Mercedes-Benz Ponton Engine Hood Removal

Chris Greene / 1959 220S sedan / White Bear Lake, Minnesota / 

International Ponton Owners Group (IPOG) message 120539...

Can anyone help me with how to remove my hood? Any gotcha's or springs that might snap back?
Alfred Heaton
Granada Hills, California
January 16, 2015

As long as you don't try to remove the hood springs, nothing can go wrong. Just be careful not to loose any of the spacers where the hood bolts onto the inner fenders Leave the hinges on the hood as shown in Photo 3.
Gary Kuster
Port Moody B.C., Canada
January 16, 2015
I have done this job three times in the last year and a half, and was thinking of writing an article for The first time a friend helped, but the other times I did it myself. It's really amazing to see what the engine bay looks like with the hood off. In addition to the above, I would suggest: 
  1. Have several feet of space in front of the car so you can pivot the hood around. Make sure you have a place to put it.
  2. The hood on my 220S sedan weighs 38 pounds, including the 8 pound grille. Plan accordingly.
  3. I used a ratcheting tie-down strap instead of a rope because it's easier to adjust the length as needed.
  4. When you hang the hood from the ceiling, pick a hanging position that will put just a little forward pull on the hood when the last bolt is removed. You don't want the thing to swing rearward and whack your windshield when it gets loose. See photo 1.
  5. You also don't want the hood to get dragged across the fenders. So before you start unbolting, attach some kind of padding to the corners. I used a leather work glove on each corner, secured with a bungee cord. See photo 2.
  6. Note the height of the open hood when you remove it so that you know what height to raise it to when you re-install. It will be easier to remove if you open the hood a little above its natural stable point (this may vary depending on how old and tired your hood springs are.)
  7. I undid the two front bolts first. Then I undid one of the rear bolts, stuck a screwdriver through the hole where the bolt was, and undid the rear bolt on the other side. Then I went back to the other side, pulled out the screwdriver, and lifted the rear end of the hood. I pivoted the hood 180 degrees (so the grill faces rearward) and lifted it off the tie-down strap. Since the leather gloves were on the corners, it was easy to set down.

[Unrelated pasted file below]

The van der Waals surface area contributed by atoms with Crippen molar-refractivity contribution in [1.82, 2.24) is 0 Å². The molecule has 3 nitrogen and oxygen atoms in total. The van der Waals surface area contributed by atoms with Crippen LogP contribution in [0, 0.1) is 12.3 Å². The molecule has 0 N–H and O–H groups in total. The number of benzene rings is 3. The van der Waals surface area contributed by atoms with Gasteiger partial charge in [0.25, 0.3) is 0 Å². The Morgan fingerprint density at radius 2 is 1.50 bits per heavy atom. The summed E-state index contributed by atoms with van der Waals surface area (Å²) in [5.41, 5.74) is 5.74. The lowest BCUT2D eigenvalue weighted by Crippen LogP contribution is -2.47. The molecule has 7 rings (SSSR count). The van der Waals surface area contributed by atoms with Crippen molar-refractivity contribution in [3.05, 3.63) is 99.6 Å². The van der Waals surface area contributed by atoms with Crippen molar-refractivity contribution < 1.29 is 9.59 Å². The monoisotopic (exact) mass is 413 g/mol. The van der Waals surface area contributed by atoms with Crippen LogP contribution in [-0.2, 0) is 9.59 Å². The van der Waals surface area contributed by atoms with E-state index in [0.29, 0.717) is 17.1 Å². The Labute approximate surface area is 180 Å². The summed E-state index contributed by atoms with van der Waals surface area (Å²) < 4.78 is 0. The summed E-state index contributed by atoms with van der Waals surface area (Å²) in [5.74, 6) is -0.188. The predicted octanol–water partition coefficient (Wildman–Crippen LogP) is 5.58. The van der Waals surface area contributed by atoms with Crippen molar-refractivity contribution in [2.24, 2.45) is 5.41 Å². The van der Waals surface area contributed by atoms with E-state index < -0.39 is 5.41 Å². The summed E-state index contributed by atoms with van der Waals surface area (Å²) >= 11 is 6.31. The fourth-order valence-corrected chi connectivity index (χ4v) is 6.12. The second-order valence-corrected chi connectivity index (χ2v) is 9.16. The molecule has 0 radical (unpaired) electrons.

8. Those hood bolts tend to fly all over the place. I once took more than half an hour to find one; thought it had been beamed onto the USS Enterprise or something, then finally found it far underneath the heater box.
  9. On my car, one side has a nut welded onto the hood, but the other side (left) has a crenellated nut that is something of a pain to hold on to when removing and installing the bolt. I jammed a flathead screwdriver into the grooves on the nut. (Anyone know if that's normal, or are there supposed to be welded nuts on both sides?)
  10. When you remount the hood, install the rear bolts with the hood hanging from the strap. You will probably find that you have to raise the front of the hood higher in order to line up  the holes on the hood with the holes on the hinge. That's where the ratcheting tie-down strap is handy.

Photo 1. Ensure the hood falls forward when the last bolt is removed / Chris Greene

Photo 2. Rear corners protected by leather work gloves secured with bungee cords / Chris Greene

Photo 3. Leave the hood springs attached / Gary Kuster

Good luck and enjoy the new perspective on your car!

Chris Greene
1959 220S sedan
White Bear Lake, Minnesota
January 18, 2015

Created: January 19, 2015 / Jeff Miller

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